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Meet Valda Bailey

Today we’d like to introduce you to Valda Bailey.

Every artist has a unique story. Can you briefly walk us through yours?
I came to photography after years of painting and have found a way of shooting that enables me to do with my camera what I struggled to do with my paintbrush.

Please tell us about your art.
I am largely motivated by colour and form and the tension and dynamism that these components can bring to an image. My objective is not so much to portray a literal representation but rather depict my feelings evoked by the landscape. I try to find something extraordinary in the mundane.

My approach to photography is greatly informed by my background in painting and influences come as much from artists as photographers. I think as a consequence of this, I am drawn towards flat, abstract renditions. I have found a way of working using multiple exposures and intentional camera movement which helps me simplify the detail in a scene. It is a way of working which is controllable to a certain degree, but still has a great deal of unpredictability about it and it is this aspect that is both challenging and rewarding. There are seemingly limitless combinations of settings which can be employed – my camera will combine up to 2000 images into one file. This, together with variations of shutter speeds, white balance settings, lenses, exposure values etc gives me an endlessly fascinating array of options as to how I approach my work.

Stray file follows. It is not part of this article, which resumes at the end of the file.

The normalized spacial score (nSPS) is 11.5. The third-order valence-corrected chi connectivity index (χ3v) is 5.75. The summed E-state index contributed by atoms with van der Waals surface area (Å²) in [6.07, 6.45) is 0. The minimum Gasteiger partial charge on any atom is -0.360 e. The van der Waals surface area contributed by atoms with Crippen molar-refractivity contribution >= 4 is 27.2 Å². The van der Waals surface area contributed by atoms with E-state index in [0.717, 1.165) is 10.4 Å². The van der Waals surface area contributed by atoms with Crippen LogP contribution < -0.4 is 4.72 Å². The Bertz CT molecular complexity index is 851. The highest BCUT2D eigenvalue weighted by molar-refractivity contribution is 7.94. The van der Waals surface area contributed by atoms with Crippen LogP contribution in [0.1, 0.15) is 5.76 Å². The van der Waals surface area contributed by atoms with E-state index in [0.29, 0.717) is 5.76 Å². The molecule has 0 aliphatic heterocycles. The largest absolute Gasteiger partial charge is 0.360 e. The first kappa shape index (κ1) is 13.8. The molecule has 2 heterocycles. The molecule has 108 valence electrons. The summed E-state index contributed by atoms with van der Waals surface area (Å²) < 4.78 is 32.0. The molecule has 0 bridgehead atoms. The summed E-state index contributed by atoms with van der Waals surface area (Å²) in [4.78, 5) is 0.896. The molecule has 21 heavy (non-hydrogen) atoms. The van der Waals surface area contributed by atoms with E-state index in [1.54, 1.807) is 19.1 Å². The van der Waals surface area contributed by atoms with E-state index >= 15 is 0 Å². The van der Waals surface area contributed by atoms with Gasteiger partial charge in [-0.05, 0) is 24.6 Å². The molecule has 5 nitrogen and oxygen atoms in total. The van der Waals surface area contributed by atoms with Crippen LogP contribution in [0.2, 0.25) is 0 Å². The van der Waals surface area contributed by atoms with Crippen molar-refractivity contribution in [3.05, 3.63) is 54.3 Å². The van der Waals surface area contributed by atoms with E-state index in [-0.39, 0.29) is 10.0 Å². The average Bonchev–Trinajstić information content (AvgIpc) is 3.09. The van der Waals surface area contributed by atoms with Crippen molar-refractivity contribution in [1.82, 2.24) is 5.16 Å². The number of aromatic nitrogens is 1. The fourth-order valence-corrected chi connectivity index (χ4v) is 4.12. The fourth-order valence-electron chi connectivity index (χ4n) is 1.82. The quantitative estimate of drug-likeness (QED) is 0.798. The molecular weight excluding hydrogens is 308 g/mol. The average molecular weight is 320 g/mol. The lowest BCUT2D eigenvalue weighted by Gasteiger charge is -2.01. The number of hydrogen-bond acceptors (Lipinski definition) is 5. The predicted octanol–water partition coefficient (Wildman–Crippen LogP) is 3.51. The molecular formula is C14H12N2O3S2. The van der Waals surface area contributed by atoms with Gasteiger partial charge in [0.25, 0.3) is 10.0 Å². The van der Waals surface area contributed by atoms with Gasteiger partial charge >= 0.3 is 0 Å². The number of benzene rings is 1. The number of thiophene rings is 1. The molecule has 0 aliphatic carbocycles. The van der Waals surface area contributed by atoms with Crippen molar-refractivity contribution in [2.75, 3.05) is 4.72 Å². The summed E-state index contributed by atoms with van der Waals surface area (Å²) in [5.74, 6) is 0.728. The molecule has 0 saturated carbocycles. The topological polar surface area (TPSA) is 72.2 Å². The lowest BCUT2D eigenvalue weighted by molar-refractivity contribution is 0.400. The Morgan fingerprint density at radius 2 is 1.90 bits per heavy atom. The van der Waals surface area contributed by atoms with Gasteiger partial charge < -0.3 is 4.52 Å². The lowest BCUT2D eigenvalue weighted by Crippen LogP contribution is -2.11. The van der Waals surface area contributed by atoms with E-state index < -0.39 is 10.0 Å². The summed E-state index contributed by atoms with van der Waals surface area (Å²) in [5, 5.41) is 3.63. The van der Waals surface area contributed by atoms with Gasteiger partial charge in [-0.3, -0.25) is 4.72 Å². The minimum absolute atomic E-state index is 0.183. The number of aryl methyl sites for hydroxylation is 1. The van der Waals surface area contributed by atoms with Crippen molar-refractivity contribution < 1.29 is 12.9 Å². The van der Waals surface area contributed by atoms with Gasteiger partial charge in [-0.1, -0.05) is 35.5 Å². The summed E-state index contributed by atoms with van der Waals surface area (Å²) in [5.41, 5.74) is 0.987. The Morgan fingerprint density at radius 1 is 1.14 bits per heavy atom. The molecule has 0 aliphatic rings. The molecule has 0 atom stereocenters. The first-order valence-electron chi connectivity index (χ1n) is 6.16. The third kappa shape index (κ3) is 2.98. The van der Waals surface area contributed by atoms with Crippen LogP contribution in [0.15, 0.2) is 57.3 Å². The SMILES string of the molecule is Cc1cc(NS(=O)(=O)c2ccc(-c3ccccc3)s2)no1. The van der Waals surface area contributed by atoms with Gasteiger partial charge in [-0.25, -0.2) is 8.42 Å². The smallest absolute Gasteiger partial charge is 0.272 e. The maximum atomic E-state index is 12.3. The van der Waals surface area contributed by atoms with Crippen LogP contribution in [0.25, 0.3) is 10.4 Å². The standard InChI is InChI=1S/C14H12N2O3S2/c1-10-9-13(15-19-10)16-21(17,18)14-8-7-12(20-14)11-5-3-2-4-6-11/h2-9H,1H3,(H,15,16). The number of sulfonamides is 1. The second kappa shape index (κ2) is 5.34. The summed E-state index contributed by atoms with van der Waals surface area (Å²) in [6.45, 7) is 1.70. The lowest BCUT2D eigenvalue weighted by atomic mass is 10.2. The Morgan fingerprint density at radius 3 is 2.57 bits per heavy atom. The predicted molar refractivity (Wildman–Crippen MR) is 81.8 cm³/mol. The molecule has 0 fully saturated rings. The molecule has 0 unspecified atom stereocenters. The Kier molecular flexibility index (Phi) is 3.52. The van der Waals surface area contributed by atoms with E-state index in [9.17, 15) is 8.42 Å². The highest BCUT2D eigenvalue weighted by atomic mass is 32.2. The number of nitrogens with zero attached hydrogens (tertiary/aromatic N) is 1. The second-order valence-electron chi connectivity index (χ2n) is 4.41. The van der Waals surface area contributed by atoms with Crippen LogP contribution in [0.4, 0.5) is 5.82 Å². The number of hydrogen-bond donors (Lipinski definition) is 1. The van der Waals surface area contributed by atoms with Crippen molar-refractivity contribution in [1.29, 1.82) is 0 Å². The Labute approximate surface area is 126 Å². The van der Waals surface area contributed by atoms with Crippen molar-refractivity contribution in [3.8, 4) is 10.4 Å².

Perhaps, I am a rule breaker at heart – for me, nothing is more dispiriting and destructive to the creative process than somebody telling me that the rule of thirds, f/16, and a golden sunset must converge in perfect harmony in order for an image to be deemed successful.

What do you think about conditions for artists today? Has life become easier or harder for artists in recent years? What can cities like ours do to encourage and help art and artists thrive?
Making a living as an artist today is tough, no doubt about it. So many people competing in a very competitive marketplace. It is very necessary to develop one’s own voice. My experience is that this can be channeled by absorbing oneself in all manner of visual arts and it is crucial that these are readily available for people in cities and towns as well as online.

How or where can people see your work? How can people support your work?
Sohn Gallery, Lenox
MMX Gallery, London
Bosham Gallery, Sussex
Studio, by appointment, Sussex, UK.

Contact Info:

Image Credit:
©valda bailey 2018

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